Anyway, it’s a price worth paying for those who feel it doesn’t make too much physical sense that a roll made in character generation has more effect on your character’s ability to survive an axe blow than wearing plate mail over chain.
I agree that magic’s a bit “meh”, but the spell lists are in some ways better than AD&D (and certainly suit the setting). The spell components rules are pretty much just a PITA for players and characters alike. In theory they create exciting adventuring opportunities, but in practice they just reduce the value of spells with difficult components. And make you wonder whether ogre bladders and whatnot (and the demand for them) are truly so rare that they can’t just be priced as commodities on the open market, given the existence of places like Altdorf and Marienburg that should be suitable trade centres.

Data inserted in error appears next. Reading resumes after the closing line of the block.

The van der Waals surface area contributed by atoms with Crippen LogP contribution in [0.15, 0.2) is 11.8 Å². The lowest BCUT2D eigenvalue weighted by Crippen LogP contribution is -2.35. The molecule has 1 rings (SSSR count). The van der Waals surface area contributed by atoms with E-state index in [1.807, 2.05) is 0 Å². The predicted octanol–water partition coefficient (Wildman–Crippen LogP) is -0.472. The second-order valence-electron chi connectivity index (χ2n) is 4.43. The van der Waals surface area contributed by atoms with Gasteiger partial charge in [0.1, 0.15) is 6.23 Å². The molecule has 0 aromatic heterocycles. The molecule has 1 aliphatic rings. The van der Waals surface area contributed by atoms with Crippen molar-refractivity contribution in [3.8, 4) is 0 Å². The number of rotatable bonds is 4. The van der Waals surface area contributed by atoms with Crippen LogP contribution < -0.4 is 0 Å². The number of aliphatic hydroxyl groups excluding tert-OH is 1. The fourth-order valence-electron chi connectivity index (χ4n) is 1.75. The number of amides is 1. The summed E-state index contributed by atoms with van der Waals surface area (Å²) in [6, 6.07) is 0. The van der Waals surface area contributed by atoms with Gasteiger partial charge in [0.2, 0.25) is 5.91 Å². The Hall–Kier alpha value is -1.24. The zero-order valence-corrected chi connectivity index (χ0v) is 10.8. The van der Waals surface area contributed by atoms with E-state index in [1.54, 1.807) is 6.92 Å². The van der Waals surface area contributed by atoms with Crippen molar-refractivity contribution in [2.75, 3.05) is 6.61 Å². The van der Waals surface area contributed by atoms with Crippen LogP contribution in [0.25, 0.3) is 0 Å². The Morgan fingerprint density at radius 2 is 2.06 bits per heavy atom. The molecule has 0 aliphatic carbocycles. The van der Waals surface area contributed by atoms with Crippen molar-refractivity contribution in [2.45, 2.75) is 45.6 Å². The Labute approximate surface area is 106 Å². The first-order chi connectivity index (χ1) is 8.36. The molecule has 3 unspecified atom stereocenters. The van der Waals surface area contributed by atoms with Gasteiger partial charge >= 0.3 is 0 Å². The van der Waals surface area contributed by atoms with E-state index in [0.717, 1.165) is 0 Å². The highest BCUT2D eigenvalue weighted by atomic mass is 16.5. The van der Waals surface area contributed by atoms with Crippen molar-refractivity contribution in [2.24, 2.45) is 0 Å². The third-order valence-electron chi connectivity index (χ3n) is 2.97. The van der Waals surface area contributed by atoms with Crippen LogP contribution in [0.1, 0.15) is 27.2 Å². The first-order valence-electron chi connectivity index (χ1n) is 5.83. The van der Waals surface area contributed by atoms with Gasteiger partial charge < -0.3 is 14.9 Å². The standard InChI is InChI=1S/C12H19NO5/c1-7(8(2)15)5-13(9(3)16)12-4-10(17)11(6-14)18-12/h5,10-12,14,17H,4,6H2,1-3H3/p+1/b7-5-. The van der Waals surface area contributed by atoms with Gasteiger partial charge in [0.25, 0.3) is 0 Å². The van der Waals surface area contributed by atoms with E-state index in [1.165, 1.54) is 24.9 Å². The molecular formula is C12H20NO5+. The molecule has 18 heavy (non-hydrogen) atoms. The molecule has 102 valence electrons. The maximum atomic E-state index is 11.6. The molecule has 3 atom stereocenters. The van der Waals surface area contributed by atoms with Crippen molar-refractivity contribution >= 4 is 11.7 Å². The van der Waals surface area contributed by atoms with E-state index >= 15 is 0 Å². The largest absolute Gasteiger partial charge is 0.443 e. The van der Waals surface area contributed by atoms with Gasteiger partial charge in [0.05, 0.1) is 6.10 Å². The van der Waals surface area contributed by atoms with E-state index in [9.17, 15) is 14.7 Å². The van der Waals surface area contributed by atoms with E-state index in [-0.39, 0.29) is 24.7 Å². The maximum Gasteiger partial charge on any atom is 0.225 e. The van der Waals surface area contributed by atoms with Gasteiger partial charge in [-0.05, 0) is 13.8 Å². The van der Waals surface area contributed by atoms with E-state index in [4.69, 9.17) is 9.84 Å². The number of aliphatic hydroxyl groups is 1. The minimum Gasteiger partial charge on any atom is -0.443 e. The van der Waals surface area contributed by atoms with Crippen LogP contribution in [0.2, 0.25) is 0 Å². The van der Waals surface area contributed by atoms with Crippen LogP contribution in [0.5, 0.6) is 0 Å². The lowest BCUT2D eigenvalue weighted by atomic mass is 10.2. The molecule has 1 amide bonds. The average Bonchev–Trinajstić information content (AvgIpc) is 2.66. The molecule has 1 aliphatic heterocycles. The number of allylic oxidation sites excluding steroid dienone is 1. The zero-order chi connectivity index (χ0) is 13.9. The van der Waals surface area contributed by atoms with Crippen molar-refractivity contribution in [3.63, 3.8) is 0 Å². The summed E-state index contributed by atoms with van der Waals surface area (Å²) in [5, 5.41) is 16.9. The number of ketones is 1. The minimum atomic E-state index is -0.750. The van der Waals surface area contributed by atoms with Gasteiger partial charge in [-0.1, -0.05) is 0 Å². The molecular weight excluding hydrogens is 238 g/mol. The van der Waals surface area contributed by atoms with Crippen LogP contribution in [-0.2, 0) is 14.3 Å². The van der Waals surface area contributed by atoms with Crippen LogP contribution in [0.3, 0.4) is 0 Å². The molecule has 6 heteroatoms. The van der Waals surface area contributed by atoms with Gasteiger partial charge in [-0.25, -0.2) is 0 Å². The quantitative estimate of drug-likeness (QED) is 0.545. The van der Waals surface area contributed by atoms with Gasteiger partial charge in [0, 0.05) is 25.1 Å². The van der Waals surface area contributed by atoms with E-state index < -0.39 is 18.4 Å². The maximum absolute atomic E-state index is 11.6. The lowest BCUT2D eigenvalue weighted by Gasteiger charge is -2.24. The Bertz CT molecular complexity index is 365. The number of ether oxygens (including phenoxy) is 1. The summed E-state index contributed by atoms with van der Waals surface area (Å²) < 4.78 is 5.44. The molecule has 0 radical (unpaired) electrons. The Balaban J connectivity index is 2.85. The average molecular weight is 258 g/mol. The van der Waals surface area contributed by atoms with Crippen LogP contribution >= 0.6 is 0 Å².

Agreed, NDS can be avoided and I actually like the S / T / W setup a lot — much more immediate and intuitive than D&D and RQ.
One good thing about the spells were the relatively small number of levels. Those spell components, though… I guess that’s the old GW irreverence. Or they really have got it in for giants.
I do like the “petty magic” spell levels though. Sounds a lot more… medieval than “cantrips”, etc.